We now have a generation of young people that are fully aware of the need for urgent action on climate change. We saw this through the determination of many young people to go on strike during the summer term. These strikes by students and school pupils across the country, inspired as so many campaigns are, by the action of just a single student in Sweden, have changed the landscape for ever. There is no going back.
But, equally, striking is not enough. Strikes draw attention to an issue, but after time they lose their impact and can damage the very cause they seek to champion, by creating a familiarity of protest.
Following the motion passed by the Lib Dems at their Conference, I have devised a set of priorities for the education sector. These actions will help to start the fight by the education sector against the harmful effects of climate change. These are just a start, but they offer the chance to inspire and encourage each and every schools to play its part in the better use of our planet and its finite resources.
This is a challenge for the education sector as a whole, not just for state schools. Climate change challenges all education providers, from primary schools to higher education, and from small village schools to our chains of international private schools with campuses across the globe.
But let’s start by ensuring that by the end of this school-year every school has at least one charging point for an electric vehicle. This should be simple to achieve as it needs no new technology and a network of suppliers is in place to fit these points, either wall or column mounted. Of course, more than one point would be better, but let’s start the ball rolling with a simple and achievable target.
To supply the electricity of these charging points, schools need a new incentive to use their roof space for the installation of photo-voltaic panels. Such a scheme would also provide a boost to this industry as it suffers from the ending government schemes for domestic properties.
But, the obvious use of roofs is not enough. School playgrounds are the most under-used of our public spaces. How can we make better use of them during the hours of daylight when they are empty of children and achieving nothing?
More research is needed for cost effective solutions, but I am inspired by the work being undertaken in car parks to design column-based PV panels. Earlier this year we celebrated the 75th anniversary of D-Day. Hobart’s ‘funnies’ played an important part in the success of that day; creating tanks that flailed minefields; bridged gullies and even swam through the sea. Such ingenuity in respect of playgrounds can create panels that are vertical when playgrounds are in use, but spread out horizontally to generate electricity when children are not about.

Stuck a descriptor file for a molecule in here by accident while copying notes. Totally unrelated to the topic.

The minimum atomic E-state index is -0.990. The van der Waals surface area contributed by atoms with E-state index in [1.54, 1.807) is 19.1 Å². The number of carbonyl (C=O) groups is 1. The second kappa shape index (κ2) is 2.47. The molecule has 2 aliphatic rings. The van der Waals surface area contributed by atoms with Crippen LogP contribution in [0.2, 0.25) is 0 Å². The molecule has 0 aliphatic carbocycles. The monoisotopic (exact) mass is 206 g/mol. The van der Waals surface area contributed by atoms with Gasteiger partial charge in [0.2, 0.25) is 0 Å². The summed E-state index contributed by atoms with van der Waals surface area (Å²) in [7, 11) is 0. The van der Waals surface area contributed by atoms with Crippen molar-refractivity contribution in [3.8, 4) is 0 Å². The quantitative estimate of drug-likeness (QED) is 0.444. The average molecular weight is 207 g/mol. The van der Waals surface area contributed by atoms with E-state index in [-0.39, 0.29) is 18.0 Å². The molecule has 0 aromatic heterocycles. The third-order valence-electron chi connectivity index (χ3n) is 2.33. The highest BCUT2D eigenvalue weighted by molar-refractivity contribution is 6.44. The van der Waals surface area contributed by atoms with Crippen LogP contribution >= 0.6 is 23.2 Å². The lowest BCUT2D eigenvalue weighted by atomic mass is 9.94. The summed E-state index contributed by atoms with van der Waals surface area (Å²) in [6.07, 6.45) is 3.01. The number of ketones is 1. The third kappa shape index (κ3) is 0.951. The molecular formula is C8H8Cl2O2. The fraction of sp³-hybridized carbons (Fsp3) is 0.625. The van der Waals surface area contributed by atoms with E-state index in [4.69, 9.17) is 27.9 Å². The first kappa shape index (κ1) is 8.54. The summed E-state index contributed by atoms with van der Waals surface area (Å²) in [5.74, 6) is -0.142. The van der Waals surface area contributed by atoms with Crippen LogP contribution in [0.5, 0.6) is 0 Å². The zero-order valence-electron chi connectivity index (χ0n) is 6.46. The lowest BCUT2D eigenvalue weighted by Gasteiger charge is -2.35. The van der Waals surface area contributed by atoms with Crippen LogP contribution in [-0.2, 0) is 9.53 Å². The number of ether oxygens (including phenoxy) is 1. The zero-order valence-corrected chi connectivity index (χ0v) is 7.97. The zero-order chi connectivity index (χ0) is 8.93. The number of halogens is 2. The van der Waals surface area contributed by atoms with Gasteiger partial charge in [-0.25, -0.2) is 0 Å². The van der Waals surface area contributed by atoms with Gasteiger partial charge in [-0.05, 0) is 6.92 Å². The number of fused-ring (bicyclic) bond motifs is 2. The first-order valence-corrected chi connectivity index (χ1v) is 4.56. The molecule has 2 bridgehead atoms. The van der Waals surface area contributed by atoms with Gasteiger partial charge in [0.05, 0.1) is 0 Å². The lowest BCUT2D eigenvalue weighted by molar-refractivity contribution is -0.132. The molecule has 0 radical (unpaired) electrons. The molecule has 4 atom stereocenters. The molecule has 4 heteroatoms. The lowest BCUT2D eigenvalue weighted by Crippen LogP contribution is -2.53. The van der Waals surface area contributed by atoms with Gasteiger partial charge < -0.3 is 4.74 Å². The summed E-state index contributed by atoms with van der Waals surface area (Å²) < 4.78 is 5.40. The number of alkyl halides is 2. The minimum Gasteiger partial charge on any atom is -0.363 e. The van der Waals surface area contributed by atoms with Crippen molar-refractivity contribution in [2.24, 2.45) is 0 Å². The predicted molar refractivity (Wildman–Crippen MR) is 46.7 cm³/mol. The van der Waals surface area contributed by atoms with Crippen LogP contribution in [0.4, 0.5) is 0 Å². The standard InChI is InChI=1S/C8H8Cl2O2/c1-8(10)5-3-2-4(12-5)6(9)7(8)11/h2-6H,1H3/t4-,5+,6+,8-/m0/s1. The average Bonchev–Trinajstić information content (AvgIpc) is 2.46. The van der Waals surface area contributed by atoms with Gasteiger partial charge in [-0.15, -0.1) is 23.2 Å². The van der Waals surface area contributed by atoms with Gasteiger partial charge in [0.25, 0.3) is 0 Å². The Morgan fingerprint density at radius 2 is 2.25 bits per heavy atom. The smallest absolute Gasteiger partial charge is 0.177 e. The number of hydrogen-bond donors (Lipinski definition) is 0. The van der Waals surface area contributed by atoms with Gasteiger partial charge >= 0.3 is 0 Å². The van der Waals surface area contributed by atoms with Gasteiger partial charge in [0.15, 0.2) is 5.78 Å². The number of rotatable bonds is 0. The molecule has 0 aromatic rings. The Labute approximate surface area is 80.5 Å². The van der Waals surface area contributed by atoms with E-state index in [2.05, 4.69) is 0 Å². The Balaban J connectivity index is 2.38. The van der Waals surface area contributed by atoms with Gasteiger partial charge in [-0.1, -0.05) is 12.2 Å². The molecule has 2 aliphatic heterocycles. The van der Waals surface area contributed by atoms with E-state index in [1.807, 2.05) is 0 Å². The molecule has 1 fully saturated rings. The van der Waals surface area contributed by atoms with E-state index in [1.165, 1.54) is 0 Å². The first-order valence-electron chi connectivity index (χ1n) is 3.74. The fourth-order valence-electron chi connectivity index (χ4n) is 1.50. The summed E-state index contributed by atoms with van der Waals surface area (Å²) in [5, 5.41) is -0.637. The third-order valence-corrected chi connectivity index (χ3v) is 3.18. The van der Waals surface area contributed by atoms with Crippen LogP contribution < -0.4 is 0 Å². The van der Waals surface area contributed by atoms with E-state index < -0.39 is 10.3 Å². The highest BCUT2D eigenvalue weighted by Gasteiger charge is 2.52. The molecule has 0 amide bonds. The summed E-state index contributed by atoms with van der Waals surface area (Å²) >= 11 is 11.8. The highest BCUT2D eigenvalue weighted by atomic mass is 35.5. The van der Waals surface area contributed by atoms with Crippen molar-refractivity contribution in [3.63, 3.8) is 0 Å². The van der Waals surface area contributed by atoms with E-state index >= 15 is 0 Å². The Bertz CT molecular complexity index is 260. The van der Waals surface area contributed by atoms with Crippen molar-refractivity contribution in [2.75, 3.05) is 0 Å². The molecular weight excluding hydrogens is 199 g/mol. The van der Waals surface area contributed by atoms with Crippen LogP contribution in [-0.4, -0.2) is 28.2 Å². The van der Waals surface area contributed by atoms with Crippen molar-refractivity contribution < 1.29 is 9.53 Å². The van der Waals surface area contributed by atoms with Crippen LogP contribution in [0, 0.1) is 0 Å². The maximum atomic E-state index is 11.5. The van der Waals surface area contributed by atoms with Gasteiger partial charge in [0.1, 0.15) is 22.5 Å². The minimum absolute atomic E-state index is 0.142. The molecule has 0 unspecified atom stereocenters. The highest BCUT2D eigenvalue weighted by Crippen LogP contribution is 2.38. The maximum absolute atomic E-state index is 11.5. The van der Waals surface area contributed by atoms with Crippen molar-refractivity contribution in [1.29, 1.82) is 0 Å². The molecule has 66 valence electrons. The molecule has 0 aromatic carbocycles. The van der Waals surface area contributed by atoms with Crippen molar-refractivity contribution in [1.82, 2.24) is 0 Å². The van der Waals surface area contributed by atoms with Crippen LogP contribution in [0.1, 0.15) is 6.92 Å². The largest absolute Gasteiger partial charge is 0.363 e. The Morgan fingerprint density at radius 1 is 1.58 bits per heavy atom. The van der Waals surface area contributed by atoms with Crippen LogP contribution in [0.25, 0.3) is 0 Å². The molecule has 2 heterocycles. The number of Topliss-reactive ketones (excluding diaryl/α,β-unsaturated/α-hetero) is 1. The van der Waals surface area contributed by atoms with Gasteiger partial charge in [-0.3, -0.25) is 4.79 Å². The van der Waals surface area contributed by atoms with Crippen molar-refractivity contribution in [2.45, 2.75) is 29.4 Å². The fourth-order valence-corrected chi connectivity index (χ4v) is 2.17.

This technology can be allied to the desire by the current government to create a world-leading battery technology industry. Schools are at the hub of their communities, so local generation of energy stored when created and released when needed help challenge the notion of power creation and distribution we are all familiar with.
Many of our schools are still badly insulated. So we need a scheme to use a portion of the cash for education to reduce heat loss in schools through an insulation scheme for walls and ceilings.
I started with a simple initiative that would be obvious to pupils concerned to see action locally. Another such initiative is to require schools to replace all gas cooking in their kitchen by electric ovens, hobs and other appliances. I would also ask the design and technology departments to consider the use of gas in their home economics departments.
On a bigger scale is the replacement of gas-fired boilers by other forms of heating. This is a big ask and we need to discuss with industry leaders how this might be achieved.
Up until now, education has not lead the charge in fighting the battle to save our planet. The younger generation has rightly challenged us to change that approach, from one of passive reluctance to an active demonstration of what can be achieved.
Let me end on a challenge to those very students that have been striking for action on climate change and their other classmates that support them, but have not taken direct action. Now is the time for you to do something; each and every one of you.
Let’s start by addressing the journey you take every day to and from school. I am fortunate to have within my county division The Cherwell School.
As well as being an outstanding secondary school, this school actively promotes the benefits of cycling and walking to school, with impressive results. Their Transport Action Group ensures the issue remains top of the agenda and is not seen as a one-off tick box exercise. We should aim to promote and reward such actions and will discuss how we might incentivise both schools and pupils to achieve a significant reduction in car journeys to and from school. I especially challenge the independent sector to work with us on this task, as I know it is a real issue for many of those schools that draw pupils from a wide distance.
For a sector where the pupils took the issue of climate change seriously, but the establishment too often didn’t do more than pay lip service to the issue, let us move to one inspired by the strikes to create the action necessary to say that in both England and across the whole of the United Kingdom we have an education system we can be proud of in terms of its forward thinking contribution to decisive action on climate change.